pull punches

pull punches
pull (your/its) punches to deal with something in a way that is not completely honest.

I want you to tell me what you think, and don't pull your punches.

The film pulls its punches by making a disaster seem romantic.

Opposite of: pull no punches Etymology: based on boxing, from the literal meaning of pull your punches (= to not hit the other fighter as hard as you can)

New idioms dictionary. 2014.

Игры ⚽ Поможем решить контрольную работу

Look at other dictionaries:

  • pull punches — pull (one s) punches [usu. with negative] be less forceful, severe, or violent than one could be a smooth tongued critic who doesn t pull his punches * * * pull punches : to express criticism in a mild or kind way usually used in negative… …   Useful english dictionary

  • pull punches — talk nice, ease up, take it easy on you    If the service is poor, he doesn t pull punches. He complains …   English idioms

  • pull punches — ► pull (one s) punches limit the severity of one s criticism or aggression. Main Entry: ↑pull …   English terms dictionary

  • pull punches (to) —  Hold back, (boxing).  ► “Mary Shapiro, . . . says she plans to quickly ‘send out some clear signals’ that her office won’t pull any punches in policing brokers and dealers.” (Wall Street Journal, Dec. 6, 1995, p. C1) …   American business jargon

  • pull punches — idi a) to lessen the force of one s punches deliberately b) idi inf Informal. to restrain oneself from full action; hold back …   From formal English to slang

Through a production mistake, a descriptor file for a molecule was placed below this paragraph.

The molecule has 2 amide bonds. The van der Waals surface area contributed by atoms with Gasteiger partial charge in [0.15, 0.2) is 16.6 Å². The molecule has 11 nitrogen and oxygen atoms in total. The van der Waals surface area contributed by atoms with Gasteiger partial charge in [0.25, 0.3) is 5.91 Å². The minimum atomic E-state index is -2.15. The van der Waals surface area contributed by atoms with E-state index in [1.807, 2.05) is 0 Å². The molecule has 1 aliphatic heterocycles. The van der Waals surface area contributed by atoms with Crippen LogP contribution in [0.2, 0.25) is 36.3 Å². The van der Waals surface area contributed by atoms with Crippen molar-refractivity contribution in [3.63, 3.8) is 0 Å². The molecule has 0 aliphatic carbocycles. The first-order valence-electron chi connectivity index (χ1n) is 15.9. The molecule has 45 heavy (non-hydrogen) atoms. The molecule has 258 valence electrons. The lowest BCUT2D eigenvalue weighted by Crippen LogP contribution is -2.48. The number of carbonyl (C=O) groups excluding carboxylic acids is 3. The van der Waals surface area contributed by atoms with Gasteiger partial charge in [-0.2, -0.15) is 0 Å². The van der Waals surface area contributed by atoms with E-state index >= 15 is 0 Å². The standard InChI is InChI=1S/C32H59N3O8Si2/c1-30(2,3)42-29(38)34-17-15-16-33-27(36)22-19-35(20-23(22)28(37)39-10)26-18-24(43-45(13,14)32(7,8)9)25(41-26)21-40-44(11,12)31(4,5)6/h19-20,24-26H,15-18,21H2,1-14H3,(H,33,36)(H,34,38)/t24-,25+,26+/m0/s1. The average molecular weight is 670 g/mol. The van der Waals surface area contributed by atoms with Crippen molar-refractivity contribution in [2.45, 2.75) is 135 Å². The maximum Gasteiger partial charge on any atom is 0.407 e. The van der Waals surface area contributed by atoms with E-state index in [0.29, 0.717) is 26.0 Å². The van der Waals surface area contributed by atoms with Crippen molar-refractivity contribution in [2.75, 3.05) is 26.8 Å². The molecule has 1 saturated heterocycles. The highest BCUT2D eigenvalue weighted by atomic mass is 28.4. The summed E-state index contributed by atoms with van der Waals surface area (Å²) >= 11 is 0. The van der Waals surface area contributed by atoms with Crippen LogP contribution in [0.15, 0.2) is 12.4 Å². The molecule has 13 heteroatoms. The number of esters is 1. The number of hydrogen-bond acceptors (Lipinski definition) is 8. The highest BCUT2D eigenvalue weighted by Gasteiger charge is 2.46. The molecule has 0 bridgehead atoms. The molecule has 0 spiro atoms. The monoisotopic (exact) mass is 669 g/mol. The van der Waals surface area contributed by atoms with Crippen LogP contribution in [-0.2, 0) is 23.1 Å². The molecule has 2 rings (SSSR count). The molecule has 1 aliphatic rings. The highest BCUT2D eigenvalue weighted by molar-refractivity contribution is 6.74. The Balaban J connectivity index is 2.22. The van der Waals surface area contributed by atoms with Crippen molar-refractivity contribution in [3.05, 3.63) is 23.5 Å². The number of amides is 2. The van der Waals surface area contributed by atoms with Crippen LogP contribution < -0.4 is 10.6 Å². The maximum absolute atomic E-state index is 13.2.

• pull punches — also pull a punch phrasal to refrain from using all the force at one s disposal …   New Collegiate Dictionary

  • pull punches — verb a) To avoid using a high level of force when punching. b) To word something delicately to avoid giving offense or inciting anger …   Wiktionary

  • pull — ► VERB 1) exert force on (something) so as to move it towards oneself or the origin of the force. 2) remove by pulling. 3) informal bring out (a weapon) for use. 4) move steadily: the bus pulled away. 5) move oneself with effort or against… …   English terms dictionary

  • pull a punch — phrasal see pull punches …   New Collegiate Dictionary

  • pull one's punches — {v. phr.}, {informal} 1. Not to hit as hard as you can. * /Jimmy pulled his punches and let Paul win the boxing match./ 2. To hide unpleasant facts or make them seem good. Usually used in the negative. * /The mayor spoke bluntly; he didn t pull… …   Dictionary of American idioms

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